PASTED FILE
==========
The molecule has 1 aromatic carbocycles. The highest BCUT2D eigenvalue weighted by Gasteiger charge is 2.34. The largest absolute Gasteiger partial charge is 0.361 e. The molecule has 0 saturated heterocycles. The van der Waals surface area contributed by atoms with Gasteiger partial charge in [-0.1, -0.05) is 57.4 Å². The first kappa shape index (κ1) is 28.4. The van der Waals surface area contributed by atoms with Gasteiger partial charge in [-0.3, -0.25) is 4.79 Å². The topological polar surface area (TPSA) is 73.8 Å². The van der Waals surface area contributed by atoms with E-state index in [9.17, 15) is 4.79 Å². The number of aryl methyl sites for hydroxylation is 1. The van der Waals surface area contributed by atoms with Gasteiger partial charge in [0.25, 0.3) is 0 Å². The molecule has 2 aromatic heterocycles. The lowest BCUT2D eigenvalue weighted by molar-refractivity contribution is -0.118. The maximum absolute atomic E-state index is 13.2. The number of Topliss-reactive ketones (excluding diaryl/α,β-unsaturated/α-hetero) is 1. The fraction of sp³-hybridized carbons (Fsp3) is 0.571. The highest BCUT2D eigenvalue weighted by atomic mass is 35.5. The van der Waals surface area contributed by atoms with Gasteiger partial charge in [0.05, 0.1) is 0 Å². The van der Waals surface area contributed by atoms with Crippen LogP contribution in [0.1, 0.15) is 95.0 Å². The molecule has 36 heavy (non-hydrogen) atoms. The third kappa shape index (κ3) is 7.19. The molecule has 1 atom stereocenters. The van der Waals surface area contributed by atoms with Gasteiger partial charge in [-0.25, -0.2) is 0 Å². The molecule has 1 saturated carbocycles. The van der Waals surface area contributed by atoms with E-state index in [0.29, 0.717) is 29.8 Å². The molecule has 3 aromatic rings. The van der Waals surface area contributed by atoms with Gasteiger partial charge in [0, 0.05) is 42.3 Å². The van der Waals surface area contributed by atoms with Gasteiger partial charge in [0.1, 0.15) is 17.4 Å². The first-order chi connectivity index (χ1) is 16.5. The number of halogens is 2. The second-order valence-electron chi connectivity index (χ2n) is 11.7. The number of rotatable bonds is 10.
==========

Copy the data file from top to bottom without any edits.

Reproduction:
The molecule has 1 aromatic carbocycles. The highest BCUT2D eigenvalue weighted by Gasteiger charge is 2.34. The largest absolute Gasteiger partial charge is 0.361 e. The molecule has 0 saturated heterocycles. The van der Waals surface area contributed by atoms with Gasteiger partial charge in [-0.1, -0.05) is 57.4 Å². The first kappa shape index (κ1) is 28.4. The van der Waals surface area contributed by atoms with Gasteiger partial charge in [-0.3, -0.25) is 4.79 Å². The topological polar surface area (TPSA) is 73.8 Å². The van der Waals surface area contributed by atoms with E-state index in [9.17, 15) is 4.79 Å². The number of aryl methyl sites for hydroxylation is 1. The van der Waals surface area contributed by atoms with Gasteiger partial charge in [0.25, 0.3) is 0 Å². The molecule has 2 aromatic heterocycles. The lowest BCUT2D eigenvalue weighted by molar-refractivity contribution is -0.118. The maximum absolute atomic E-state index is 13.2. The number of Topliss-reactive ketones (excluding diaryl/α,β-unsaturated/α-hetero) is 1. The fraction of sp³-hybridized carbons (Fsp3) is 0.571. The highest BCUT2D eigenvalue weighted by atomic mass is 35.5. The van der Waals surface area contributed by atoms with Gasteiger partial charge in [0.05, 0.1) is 0 Å². The van der Waals surface area contributed by atoms with Crippen LogP contribution in [0.1, 0.15) is 95.0 Å². The molecule has 36 heavy (non-hydrogen) atoms. The third kappa shape index (κ3) is 7.19. The molecule has 1 atom stereocenters. The van der Waals surface area contributed by atoms with Gasteiger partial charge in [-0.25, -0.2) is 0 Å². The molecule has 1 saturated carbocycles. The van der Waals surface area contributed by atoms with E-state index in [0.29, 0.717) is 29.8 Å². The molecule has 3 aromatic rings. The van der Waals surface area contributed by atoms with Gasteiger partial charge in [0, 0.05) is 42.3 Å². The van der Waals surface area contributed by atoms with Gasteiger partial charge in [0.1, 0.15) is 17.4 Å². The first-order chi connectivity index (χ1) is 16.5. The number of halogens is 2. The second-order valence-electron chi connectivity index (χ2n) is 11.7. The number of rotatable bonds is 10.